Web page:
It has been observed that Bald Eagles are dedicated and nurturing parents when their babies are young. However, if the eaglets try to return to the nest on a permanent basis, the parents push them away…and we humans thought we invented “tough love”! Our famous Llano eagle pair returned to their winter home by the Llano River and less than 150 yards from the highway. They have raised two babies this season and the eaglets will soon be leaving the nest, says Wildlife Technician Dale Schmidt of Texas Parks and Wildlife. So grab your binoculars and camera and hurry to the nest. If you have an unlucky day and miss the birds, just have a tamale and a beer at nearby Tamale King and try another sighting on the way home.
Schmidt says that morning is the best time to see activity around the nest and for photographic light, but in these last weeks before the eaglets take flight you will probably see either adults, eaglets or both at other times of the day. I went last week in mid afternoon and there was one adult hanging out in a tree near the nest and one hunting across the road. Two eaglet heads were clearly visible peeping over the nest and they were faced toward the highway rather than the river behind them, maybe watching for their dinner delivery.
Through the years the Llano County eagle nest has become a social gathering, and the day I was there we visited with a couple from Round Rock who were fully equipped with lawn chairs and binoculars. They said seen one of the adults bring a rattlesnake to the nest. My husband Bob and I once saw one of the parents bring a large fish to the nest, its regal head bobbing up and down as its fluffy grey offspring devoured the food.
Schmidt has been watching the Llano County eagle nest since 2003. He explained that when the nest first came into view from the highway word spread and several newspapers, including the Austin American Statesman, covered the story. The Texas Department of Transportation built a safe pull off area in response to the thousands of bird watchers that came as a result of the news blitz. Schmidt said that the original nest was on the opposite shore of the river and it fell down, perhaps because of its size. Schmidt estimates the diameter of the next Llano nest reached about eight feet, but this year the adult pair have moved to a new nest in the same area. You can still see it from the highway, and the parking area has been moved several yards for easier viewing.
After several seasons of eaglets hatching in a nest and the adults rebuilding it in subsequent years, a nest can reach a weight over 800 pounds. A heavy rain can add to the nest’s weight since mud is used for the base, which is lined with twigs, moss and grasses. When a nest falls the new nest is generally rebuilt close by, and is on average five feet across and two feet tall. The nest support of choice is a sturdy tall tree within a mile of a water source. In previous years three adults appeared in the nest, two of them female, and they all fed and raised the babies. Schmidt says this is highly unusual since the birds are generally very territorial. The second female was last seen in January 2007.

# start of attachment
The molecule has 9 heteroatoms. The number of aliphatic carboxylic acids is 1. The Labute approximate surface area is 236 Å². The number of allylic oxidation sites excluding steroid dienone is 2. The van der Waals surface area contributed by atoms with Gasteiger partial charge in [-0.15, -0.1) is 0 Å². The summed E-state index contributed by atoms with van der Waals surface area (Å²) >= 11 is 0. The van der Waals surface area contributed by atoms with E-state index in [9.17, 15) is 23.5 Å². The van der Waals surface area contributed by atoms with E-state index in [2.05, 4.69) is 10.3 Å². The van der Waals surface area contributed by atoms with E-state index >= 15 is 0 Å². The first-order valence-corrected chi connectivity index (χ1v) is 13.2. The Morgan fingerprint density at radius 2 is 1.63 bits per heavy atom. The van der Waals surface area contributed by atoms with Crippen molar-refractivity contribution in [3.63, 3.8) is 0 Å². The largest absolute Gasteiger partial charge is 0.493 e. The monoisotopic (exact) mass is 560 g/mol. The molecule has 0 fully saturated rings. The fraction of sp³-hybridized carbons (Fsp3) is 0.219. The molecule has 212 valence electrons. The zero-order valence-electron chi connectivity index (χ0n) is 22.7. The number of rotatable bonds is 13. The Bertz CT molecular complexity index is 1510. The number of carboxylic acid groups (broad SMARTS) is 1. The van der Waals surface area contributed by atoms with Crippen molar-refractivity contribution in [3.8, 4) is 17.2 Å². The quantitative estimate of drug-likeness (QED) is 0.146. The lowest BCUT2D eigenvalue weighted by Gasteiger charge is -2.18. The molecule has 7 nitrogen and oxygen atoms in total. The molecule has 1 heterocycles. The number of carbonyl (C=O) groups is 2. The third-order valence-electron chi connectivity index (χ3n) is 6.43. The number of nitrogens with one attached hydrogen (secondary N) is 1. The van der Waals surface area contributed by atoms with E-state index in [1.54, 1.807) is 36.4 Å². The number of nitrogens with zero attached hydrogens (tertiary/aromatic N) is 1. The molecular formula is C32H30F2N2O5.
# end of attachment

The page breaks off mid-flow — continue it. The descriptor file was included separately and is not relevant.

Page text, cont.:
Eaglets grow rapidly but it takes four to five years before their head turns white. They will be full grown at twelve weeks, and this year’s offspring will start fledging (testing their wings) around the first week in March. They will stay in the area for a few weeks and you may still see them on the nest occasionally, before they head north.
Eagles mate for life and can live thirty years, but the average life span is 15 to 20 years.
An eagle’s eyesight is four times more acute than a person with 20/20 vision. They can see both forward and to the side at the same time. They can see fish in the water from a height of several hundred feet, and can identify a rabbit moving almost a mile away. Flying at an altitude of 1000 feet over open country, an eagle can spot prey over an area of almost three square miles. A mature eagle can lift objects up to four pounds and their diving speed is estimated at 75 to 100 miles per hour. They can fly to altitudes of 10,000 feet or more and soar aloft for hours, using natural wind currents and thermal updrafts.
The Bald Eagle was listed as Endangered in most of the U.S. from 1967 to 1995, when the nesting pairs had increased from 500 to 10,000. The primary law protecting Bald Eagles has shifted from the Endangered Spies Act to the Bald and Golden Eagle Act. The Act provides criminal penalties for persons taking, possessing or selling any part of an eagle or its nest, including feathers. They have few predators, their worst enemies being objects power lines, windmills and starvation.
Watching these proud birds soar through the air leaves no doubt as to why the United States Second Continental Congress officially declared the Bald Eagle as our country’s National Emblem in 1782. John F. Kennedy stated, “The Founding Fathers made an appropriate choice when they selected the bald eagle as the emblem of the nation. The fierce beauty and proud independence of this great bird aptly symbolizes the strength and freedom of America.”
Driving directions to Llano County Eagle Nest from Llano: Take Hwy 29 east approximately 9 miles. The eagle nest will be on your right side.